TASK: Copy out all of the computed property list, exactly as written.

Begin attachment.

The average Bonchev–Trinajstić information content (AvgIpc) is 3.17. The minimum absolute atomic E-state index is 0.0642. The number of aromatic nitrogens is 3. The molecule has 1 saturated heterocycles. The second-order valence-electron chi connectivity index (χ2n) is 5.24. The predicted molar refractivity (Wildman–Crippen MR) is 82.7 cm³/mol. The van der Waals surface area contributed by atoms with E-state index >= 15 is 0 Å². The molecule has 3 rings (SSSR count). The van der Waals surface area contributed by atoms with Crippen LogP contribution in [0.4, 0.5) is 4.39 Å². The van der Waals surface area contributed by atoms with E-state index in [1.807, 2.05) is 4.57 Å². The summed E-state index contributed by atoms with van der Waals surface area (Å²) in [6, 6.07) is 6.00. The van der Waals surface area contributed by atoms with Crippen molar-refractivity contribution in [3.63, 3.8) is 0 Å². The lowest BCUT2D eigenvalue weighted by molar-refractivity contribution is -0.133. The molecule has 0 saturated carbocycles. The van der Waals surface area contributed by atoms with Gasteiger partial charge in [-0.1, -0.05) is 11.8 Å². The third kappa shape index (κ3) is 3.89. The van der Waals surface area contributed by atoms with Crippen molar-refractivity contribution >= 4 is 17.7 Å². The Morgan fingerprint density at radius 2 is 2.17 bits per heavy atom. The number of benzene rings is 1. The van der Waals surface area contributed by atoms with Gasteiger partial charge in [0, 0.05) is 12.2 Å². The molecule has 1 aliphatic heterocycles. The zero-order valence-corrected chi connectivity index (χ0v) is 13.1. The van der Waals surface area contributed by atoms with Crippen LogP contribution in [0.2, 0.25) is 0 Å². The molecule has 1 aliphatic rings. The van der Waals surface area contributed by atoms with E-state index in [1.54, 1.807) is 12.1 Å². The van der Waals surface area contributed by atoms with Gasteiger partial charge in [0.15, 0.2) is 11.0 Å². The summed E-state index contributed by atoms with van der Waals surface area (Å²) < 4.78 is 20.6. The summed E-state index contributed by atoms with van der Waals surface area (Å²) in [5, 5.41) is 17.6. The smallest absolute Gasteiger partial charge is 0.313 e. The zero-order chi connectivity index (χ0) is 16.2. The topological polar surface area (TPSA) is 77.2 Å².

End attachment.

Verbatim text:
The average Bonchev–Trinajstić information content (AvgIpc) is 3.17. The minimum absolute atomic E-state index is 0.0642. The number of aromatic nitrogens is 3. The molecule has 1 saturated heterocycles. The second-order valence-electron chi connectivity index (χ2n) is 5.24. The predicted molar refractivity (Wildman–Crippen MR) is 82.7 cm³/mol. The van der Waals surface area contributed by atoms with E-state index >= 15 is 0 Å². The molecule has 3 rings (SSSR count). The van der Waals surface area contributed by atoms with Crippen LogP contribution in [0.4, 0.5) is 4.39 Å². The van der Waals surface area contributed by atoms with E-state index in [1.807, 2.05) is 4.57 Å². The summed E-state index contributed by atoms with van der Waals surface area (Å²) in [6, 6.07) is 6.00. The van der Waals surface area contributed by atoms with Crippen molar-refractivity contribution in [3.63, 3.8) is 0 Å². The lowest BCUT2D eigenvalue weighted by molar-refractivity contribution is -0.133. The molecule has 0 saturated carbocycles. The van der Waals surface area contributed by atoms with Gasteiger partial charge in [-0.1, -0.05) is 11.8 Å². The third kappa shape index (κ3) is 3.89. The van der Waals surface area contributed by atoms with Crippen molar-refractivity contribution >= 4 is 17.7 Å². The Morgan fingerprint density at radius 2 is 2.17 bits per heavy atom. The number of benzene rings is 1. The van der Waals surface area contributed by atoms with Gasteiger partial charge in [0, 0.05) is 12.2 Å². The molecule has 1 aliphatic heterocycles. The zero-order valence-corrected chi connectivity index (χ0v) is 13.1. The van der Waals surface area contributed by atoms with Crippen LogP contribution in [0.2, 0.25) is 0 Å². The molecule has 1 aliphatic rings. The van der Waals surface area contributed by atoms with E-state index in [1.54, 1.807) is 12.1 Å². The van der Waals surface area contributed by atoms with Gasteiger partial charge in [0.15, 0.2) is 11.0 Å². The summed E-state index contributed by atoms with van der Waals surface area (Å²) < 4.78 is 20.6. The summed E-state index contributed by atoms with van der Waals surface area (Å²) in [5, 5.41) is 17.6. The smallest absolute Gasteiger partial charge is 0.313 e. The zero-order chi connectivity index (χ0) is 16.2. The topological polar surface area (TPSA) is 77.2 Å².